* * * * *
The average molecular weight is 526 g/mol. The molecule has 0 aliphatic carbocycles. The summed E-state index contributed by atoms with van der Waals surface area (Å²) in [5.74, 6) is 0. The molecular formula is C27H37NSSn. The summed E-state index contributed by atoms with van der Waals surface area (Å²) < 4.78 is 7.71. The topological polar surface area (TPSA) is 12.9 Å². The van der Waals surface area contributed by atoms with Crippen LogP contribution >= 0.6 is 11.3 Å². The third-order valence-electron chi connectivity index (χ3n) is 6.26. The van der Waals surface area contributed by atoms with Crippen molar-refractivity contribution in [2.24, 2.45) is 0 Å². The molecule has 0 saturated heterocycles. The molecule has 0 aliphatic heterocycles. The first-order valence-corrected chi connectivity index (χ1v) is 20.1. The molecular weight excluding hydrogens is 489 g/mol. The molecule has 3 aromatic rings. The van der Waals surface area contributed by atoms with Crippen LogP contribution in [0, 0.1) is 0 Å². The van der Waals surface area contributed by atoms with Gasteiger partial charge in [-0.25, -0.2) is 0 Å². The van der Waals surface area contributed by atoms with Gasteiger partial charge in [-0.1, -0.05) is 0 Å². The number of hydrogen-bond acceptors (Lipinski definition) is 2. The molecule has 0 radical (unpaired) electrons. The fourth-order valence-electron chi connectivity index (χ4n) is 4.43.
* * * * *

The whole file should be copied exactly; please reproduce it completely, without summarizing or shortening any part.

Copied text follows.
The average molecular weight is 526 g/mol. The molecule has 0 aliphatic carbocycles. The summed E-state index contributed by atoms with van der Waals surface area (Å²) in [5.74, 6) is 0. The molecular formula is C27H37NSSn. The summed E-state index contributed by atoms with van der Waals surface area (Å²) < 4.78 is 7.71. The topological polar surface area (TPSA) is 12.9 Å². The van der Waals surface area contributed by atoms with Crippen LogP contribution >= 0.6 is 11.3 Å². The third-order valence-electron chi connectivity index (χ3n) is 6.26. The van der Waals surface area contributed by atoms with Crippen molar-refractivity contribution in [2.24, 2.45) is 0 Å². The molecule has 0 saturated heterocycles. The molecule has 0 aliphatic heterocycles. The first-order valence-corrected chi connectivity index (χ1v) is 20.1. The molecular weight excluding hydrogens is 489 g/mol. The molecule has 3 aromatic rings. The van der Waals surface area contributed by atoms with Crippen LogP contribution in [0, 0.1) is 0 Å². The van der Waals surface area contributed by atoms with Gasteiger partial charge in [-0.25, -0.2) is 0 Å². The van der Waals surface area contributed by atoms with Gasteiger partial charge in [-0.1, -0.05) is 0 Å². The number of hydrogen-bond acceptors (Lipinski definition) is 2. The molecule has 0 radical (unpaired) electrons. The fourth-order valence-electron chi connectivity index (χ4n) is 4.43.